This page looks at the various factors which influence the choice of method for extracting metals from their ores, including reduction by carbon, reduction by a reactive metal (like sodium or magnesium), and by electrolysis.

Details for the extraction of aluminium, copper, iron and titanium are given in separate pages in this section.

From ore to metal

What are "ores"?

An ore is any naturally-occurring source of a metal that you can economically extract the metal from.

Aluminium, for example, is the most common metal in the Earth's crust, occurring in all sorts of minerals. However, it isn't economically worthwhile to extract it from most of these minerals. Instead, the usual ore of aluminium is bauxite - which contains from 50 - 70% of aluminium oxide.

Note:  We always treat bauxite as if it was aluminium oxide for chemistry purposes, although it is actually more complicated than that in reality.

Copper is much rarer, but fortunately can be found in high-grade ores (ones containing a high percentage of copper) in particular places. Because copper is a valuable metal, it is also worth extracting it from low-grade ores as well.

Ores are commonly oxides - for example:


. . . or sulphides - for example:


. . . and a whole lot of other things as well which we won't actually come across as a part of this topic for UK A level purposes.

Concentrating the ore

This simply means getting rid of as much of the unwanted rocky material as possible before the ore is converted into the metal.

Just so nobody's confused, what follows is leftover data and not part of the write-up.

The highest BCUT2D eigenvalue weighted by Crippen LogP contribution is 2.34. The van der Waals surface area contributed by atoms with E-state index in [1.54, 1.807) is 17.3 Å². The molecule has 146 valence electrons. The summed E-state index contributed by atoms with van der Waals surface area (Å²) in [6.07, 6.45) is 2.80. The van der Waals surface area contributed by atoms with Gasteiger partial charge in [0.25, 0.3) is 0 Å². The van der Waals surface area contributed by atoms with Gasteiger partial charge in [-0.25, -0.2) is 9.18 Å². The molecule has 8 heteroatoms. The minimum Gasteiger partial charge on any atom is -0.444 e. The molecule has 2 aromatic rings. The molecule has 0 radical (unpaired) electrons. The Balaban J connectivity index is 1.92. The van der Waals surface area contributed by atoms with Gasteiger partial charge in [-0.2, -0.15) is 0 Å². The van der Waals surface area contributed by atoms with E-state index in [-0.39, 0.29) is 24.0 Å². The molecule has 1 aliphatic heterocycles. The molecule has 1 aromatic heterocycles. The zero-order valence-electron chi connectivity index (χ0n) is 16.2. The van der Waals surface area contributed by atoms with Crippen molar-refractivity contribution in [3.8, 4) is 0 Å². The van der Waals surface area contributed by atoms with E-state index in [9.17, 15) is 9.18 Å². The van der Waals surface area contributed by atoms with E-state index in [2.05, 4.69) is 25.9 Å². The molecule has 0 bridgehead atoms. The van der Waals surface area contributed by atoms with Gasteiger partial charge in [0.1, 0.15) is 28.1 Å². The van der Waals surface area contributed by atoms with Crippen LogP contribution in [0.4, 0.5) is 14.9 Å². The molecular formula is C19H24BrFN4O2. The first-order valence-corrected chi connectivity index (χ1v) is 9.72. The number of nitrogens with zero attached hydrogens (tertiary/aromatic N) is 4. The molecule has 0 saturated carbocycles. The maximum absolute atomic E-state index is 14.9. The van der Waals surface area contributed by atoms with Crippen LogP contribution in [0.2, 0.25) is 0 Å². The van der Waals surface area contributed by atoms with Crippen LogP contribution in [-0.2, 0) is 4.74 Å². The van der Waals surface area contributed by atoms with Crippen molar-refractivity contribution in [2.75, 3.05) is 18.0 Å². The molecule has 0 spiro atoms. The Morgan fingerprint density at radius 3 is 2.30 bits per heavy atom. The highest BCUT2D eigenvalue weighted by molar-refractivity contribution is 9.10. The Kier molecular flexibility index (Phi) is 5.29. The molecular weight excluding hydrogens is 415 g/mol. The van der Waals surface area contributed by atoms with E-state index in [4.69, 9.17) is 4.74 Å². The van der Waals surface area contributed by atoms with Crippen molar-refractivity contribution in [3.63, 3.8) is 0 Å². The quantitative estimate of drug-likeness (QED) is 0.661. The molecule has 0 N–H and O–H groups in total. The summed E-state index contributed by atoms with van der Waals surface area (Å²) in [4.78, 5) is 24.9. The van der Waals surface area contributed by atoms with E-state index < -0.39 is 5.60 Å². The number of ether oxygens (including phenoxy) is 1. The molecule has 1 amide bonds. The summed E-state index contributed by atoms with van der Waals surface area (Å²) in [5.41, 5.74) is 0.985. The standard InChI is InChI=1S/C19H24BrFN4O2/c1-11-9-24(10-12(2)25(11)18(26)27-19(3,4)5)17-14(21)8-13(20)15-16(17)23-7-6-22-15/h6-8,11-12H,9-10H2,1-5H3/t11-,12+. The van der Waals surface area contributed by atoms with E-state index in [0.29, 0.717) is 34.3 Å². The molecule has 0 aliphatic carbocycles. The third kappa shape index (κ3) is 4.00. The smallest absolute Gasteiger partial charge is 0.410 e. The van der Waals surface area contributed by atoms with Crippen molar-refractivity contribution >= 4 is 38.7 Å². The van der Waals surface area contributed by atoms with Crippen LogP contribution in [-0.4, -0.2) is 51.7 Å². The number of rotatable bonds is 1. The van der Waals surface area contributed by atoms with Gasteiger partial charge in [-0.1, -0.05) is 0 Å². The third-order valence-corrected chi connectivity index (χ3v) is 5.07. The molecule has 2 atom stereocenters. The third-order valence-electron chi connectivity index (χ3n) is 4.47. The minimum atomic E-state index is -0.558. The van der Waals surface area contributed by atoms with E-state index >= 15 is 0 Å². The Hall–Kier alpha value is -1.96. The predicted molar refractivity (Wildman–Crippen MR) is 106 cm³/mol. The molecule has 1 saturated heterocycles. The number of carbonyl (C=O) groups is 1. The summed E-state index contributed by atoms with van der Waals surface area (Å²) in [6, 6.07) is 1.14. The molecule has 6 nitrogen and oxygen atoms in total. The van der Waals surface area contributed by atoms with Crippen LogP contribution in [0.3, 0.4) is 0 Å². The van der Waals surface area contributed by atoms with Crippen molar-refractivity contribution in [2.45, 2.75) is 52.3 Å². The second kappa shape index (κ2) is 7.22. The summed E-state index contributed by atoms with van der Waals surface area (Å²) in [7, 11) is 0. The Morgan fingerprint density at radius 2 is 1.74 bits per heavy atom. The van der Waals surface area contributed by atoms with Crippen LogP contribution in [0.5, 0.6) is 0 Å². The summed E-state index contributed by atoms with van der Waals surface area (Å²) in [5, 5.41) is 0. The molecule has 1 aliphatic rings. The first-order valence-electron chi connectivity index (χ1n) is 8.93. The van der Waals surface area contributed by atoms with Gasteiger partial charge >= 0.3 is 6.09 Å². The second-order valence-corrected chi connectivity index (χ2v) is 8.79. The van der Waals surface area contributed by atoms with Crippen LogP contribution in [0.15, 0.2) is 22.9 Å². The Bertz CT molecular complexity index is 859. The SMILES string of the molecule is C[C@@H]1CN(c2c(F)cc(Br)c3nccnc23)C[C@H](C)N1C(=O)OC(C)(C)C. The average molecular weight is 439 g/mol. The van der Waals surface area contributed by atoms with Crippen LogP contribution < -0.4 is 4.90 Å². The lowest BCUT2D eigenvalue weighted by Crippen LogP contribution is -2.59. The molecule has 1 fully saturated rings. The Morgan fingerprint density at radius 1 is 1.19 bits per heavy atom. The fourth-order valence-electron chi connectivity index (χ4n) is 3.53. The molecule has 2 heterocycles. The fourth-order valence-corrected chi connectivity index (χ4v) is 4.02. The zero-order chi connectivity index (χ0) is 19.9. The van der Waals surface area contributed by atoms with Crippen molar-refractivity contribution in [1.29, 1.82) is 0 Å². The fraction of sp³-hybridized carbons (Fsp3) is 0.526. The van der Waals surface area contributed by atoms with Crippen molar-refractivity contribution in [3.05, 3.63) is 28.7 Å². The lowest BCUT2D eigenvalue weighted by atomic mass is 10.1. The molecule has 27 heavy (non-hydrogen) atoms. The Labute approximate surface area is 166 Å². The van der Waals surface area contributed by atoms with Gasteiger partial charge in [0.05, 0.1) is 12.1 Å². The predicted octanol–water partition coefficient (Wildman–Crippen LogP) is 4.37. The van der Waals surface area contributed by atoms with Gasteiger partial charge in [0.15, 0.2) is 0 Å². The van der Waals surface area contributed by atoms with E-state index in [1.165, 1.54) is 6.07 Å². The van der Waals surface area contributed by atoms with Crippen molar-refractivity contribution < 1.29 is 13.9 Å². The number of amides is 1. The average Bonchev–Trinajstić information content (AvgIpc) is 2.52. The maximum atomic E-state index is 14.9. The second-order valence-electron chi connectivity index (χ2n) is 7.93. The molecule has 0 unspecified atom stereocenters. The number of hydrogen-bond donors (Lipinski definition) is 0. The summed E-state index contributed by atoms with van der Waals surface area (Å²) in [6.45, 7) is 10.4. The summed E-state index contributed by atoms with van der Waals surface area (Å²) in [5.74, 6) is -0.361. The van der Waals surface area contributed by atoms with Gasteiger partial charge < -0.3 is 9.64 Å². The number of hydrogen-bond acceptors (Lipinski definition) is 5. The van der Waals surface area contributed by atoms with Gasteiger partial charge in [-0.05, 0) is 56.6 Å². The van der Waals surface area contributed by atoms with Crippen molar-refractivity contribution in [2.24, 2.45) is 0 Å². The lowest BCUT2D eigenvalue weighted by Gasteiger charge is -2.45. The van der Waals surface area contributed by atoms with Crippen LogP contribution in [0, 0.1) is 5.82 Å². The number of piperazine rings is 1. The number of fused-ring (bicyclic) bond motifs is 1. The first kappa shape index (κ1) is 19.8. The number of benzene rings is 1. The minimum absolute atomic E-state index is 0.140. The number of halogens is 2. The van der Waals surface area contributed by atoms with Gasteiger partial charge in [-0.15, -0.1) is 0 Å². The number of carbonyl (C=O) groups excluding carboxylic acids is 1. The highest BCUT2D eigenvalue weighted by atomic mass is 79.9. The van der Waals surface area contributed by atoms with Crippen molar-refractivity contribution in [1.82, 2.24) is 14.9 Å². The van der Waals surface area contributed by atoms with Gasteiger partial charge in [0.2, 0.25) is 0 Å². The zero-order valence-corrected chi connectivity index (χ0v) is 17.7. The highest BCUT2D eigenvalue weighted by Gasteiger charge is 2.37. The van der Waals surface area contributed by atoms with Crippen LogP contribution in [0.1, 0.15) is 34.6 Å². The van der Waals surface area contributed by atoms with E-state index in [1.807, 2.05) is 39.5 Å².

In some cases this is done chemically. For example, pure aluminium oxide is obtained from bauxite by a process involving a reaction with sodium hydroxide solution. This is described in detail on the aluminium page in this section.

Some copper ores can be converted into copper(II) sulphate solution by leaving the crushed ore in contact with dilute sulphuric acid for a long time. Copper can then be extracted from the copper(II) sulphate solution.

But, in many cases, it is possible to separate the metal compound from unwanted rocky material by physical means. A common example of this involves froth flotation.

Froth flotation

The ore is first crushed and then treated with something which will bind to the particles of the metal compound that you want and make those particles hydrophobic. "Hydrophobic" literally means "water fearing".

In concentrating copper ores, for example, pine oil is often used. The pine oil binds to the copper compounds, but not to the unwanted rocky material.

The treated ore is then put in a large bath of water containing a foaming agent (a soap or detergent of some kind), and air is blown through the mixture to make a lot of bubbles.

Because they are water-repellent, the coated particles of the metal compound tend to be picked up by the air bubbles, float to the top of the bath, and are allowed to flow out over the sides.

The rest of the rocky material stays in the bath.

Reducing the metal compound to the metal

Why is this reduction?

At its simplest, where you are starting from metal oxides, the ore is being reduced because oxygen is being removed.

However, if you are starting with a sulphide ore, for example, that's not a lot of help!

It is much more helpful to use the definition of reduction in terms of addition of electrons.

To a reasonable approximation, you can think of these ores as containing positive metal ions. To convert them to the metal, you need to add electrons - reduction.